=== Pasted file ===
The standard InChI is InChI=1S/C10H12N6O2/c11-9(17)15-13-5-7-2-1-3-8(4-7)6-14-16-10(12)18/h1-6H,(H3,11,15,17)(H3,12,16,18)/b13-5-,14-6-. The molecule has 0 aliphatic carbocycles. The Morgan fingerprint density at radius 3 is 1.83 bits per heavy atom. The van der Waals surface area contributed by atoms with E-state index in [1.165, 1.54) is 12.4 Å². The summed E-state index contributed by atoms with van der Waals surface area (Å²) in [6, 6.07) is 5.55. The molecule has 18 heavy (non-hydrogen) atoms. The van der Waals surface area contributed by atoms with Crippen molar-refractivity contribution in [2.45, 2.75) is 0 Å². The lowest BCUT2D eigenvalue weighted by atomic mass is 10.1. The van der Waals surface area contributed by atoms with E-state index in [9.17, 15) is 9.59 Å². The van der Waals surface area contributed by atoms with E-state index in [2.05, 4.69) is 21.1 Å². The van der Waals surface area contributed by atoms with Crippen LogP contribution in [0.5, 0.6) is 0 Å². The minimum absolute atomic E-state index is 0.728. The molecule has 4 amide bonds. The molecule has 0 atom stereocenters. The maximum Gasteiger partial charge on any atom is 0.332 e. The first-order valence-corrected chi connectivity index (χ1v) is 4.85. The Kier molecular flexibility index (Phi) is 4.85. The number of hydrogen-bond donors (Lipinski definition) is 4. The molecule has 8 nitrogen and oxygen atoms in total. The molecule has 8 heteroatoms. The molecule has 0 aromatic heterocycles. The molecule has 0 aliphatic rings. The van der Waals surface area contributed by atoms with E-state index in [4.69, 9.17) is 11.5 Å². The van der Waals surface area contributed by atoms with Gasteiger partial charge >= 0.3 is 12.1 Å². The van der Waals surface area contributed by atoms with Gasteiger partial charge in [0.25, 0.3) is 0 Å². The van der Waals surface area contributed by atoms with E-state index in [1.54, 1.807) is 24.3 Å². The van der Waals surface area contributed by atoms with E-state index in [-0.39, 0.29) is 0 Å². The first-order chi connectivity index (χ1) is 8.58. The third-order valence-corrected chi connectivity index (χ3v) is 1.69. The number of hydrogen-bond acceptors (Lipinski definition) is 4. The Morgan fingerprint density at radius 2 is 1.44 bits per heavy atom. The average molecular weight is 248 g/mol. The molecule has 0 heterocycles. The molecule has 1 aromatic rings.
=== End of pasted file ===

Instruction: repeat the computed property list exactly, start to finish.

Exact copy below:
The standard InChI is InChI=1S/C10H12N6O2/c11-9(17)15-13-5-7-2-1-3-8(4-7)6-14-16-10(12)18/h1-6H,(H3,11,15,17)(H3,12,16,18)/b13-5-,14-6-. The molecule has 0 aliphatic carbocycles. The Morgan fingerprint density at radius 3 is 1.83 bits per heavy atom. The van der Waals surface area contributed by atoms with E-state index in [1.165, 1.54) is 12.4 Å². The summed E-state index contributed by atoms with van der Waals surface area (Å²) in [6, 6.07) is 5.55. The molecule has 18 heavy (non-hydrogen) atoms. The van der Waals surface area contributed by atoms with Crippen molar-refractivity contribution in [2.45, 2.75) is 0 Å². The lowest BCUT2D eigenvalue weighted by atomic mass is 10.1. The van der Waals surface area contributed by atoms with E-state index in [9.17, 15) is 9.59 Å². The van der Waals surface area contributed by atoms with E-state index in [2.05, 4.69) is 21.1 Å². The van der Waals surface area contributed by atoms with Crippen LogP contribution in [0.5, 0.6) is 0 Å². The minimum absolute atomic E-state index is 0.728. The molecule has 4 amide bonds. The molecule has 0 atom stereocenters. The maximum Gasteiger partial charge on any atom is 0.332 e. The first-order valence-corrected chi connectivity index (χ1v) is 4.85. The Kier molecular flexibility index (Phi) is 4.85. The number of hydrogen-bond donors (Lipinski definition) is 4. The molecule has 8 nitrogen and oxygen atoms in total. The molecule has 8 heteroatoms. The molecule has 0 aromatic heterocycles. The molecule has 0 aliphatic rings. The van der Waals surface area contributed by atoms with E-state index in [4.69, 9.17) is 11.5 Å². The van der Waals surface area contributed by atoms with Gasteiger partial charge >= 0.3 is 12.1 Å². The van der Waals surface area contributed by atoms with Gasteiger partial charge in [0.25, 0.3) is 0 Å². The van der Waals surface area contributed by atoms with E-state index in [1.54, 1.807) is 24.3 Å². The van der Waals surface area contributed by atoms with E-state index in [-0.39, 0.29) is 0 Å². The first-order chi connectivity index (χ1) is 8.58. The third-order valence-corrected chi connectivity index (χ3v) is 1.69. The number of hydrogen-bond acceptors (Lipinski definition) is 4. The Morgan fingerprint density at radius 2 is 1.44 bits per heavy atom. The average molecular weight is 248 g/mol. The molecule has 0 heterocycles. The molecule has 1 aromatic rings.